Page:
If asked to name a beverage that’s synonymous with Russian culture, let’s face it, many of us will probably pick vodka. While tea is hardly as popular in that part of the world as this clear spirit it has long been an important part of the Russian beverage landscape nonetheless, having been first introduced there several centuries ago. Tea is significant enough in this part of the world that the Russians evolved a unique device – the samovar – with which to make their tea.
Perhaps not surprisingly, given the cold climate, Russians have tended to favor the more robust flavors of black tea, the ones that seem somehow to put the warmth back into our chilled bones. One of the best known of these bears the exotic and rather alluring moniker of Russian Caravan Tea.
In his article, Russia Discovers Tea…and a Somovar, tea expert James Norwood Pratt notes that Russian caravans numbering up to 300 camels would sometimes take as much a year to make journeys to bargain with their various trading partners to the south. One of the articles traded – tea – was initially so pricey that it could only be found in the households of aristocrats and others with deep pockets. Within a century after first being introduced to Russia, Pratt notes, this new beverage had become so popular that tea drinkers there were consuming more than three million pounds annually.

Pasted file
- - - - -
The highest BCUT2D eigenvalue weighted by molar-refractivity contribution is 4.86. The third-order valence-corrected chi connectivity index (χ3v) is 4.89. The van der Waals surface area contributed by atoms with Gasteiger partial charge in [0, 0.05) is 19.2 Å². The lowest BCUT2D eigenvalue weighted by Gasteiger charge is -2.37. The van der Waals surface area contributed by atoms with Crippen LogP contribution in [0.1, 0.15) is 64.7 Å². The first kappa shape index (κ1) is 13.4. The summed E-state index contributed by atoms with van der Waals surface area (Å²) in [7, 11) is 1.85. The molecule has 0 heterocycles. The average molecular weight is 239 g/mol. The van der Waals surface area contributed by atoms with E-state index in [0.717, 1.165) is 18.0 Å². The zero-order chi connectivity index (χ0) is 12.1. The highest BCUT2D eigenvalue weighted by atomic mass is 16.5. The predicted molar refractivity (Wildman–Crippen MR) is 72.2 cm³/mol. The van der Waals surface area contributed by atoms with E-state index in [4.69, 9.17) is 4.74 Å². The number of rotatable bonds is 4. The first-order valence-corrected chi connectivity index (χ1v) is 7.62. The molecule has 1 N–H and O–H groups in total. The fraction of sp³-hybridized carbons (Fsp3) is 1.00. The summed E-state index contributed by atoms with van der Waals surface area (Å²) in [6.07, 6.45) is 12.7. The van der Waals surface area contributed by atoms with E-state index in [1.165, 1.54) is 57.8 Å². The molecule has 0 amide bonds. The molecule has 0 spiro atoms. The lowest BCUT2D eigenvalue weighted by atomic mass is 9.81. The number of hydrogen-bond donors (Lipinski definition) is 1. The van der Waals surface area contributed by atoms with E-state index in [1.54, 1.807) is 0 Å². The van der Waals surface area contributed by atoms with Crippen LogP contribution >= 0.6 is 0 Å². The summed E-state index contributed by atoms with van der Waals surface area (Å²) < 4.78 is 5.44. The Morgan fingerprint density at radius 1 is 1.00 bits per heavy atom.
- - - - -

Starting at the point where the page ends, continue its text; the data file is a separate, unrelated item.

According to the corresponding Wikipedia entry, Russian Caravan tea “is a blend of Oolong, Keemun and Lapsang Souchong teas.” The flavor of oolong tea may vary widely, but the more robust varieties have a smoky, earthy quality. Smokey is a term that can also be applied to the Chinese black variety known as Keemun, though this note is typically not nearly so pronounced. And the smokiest of them all, Lapsang Souchong, gets it unique taste (an acquired one, for some) from being processed over pine wood fires.
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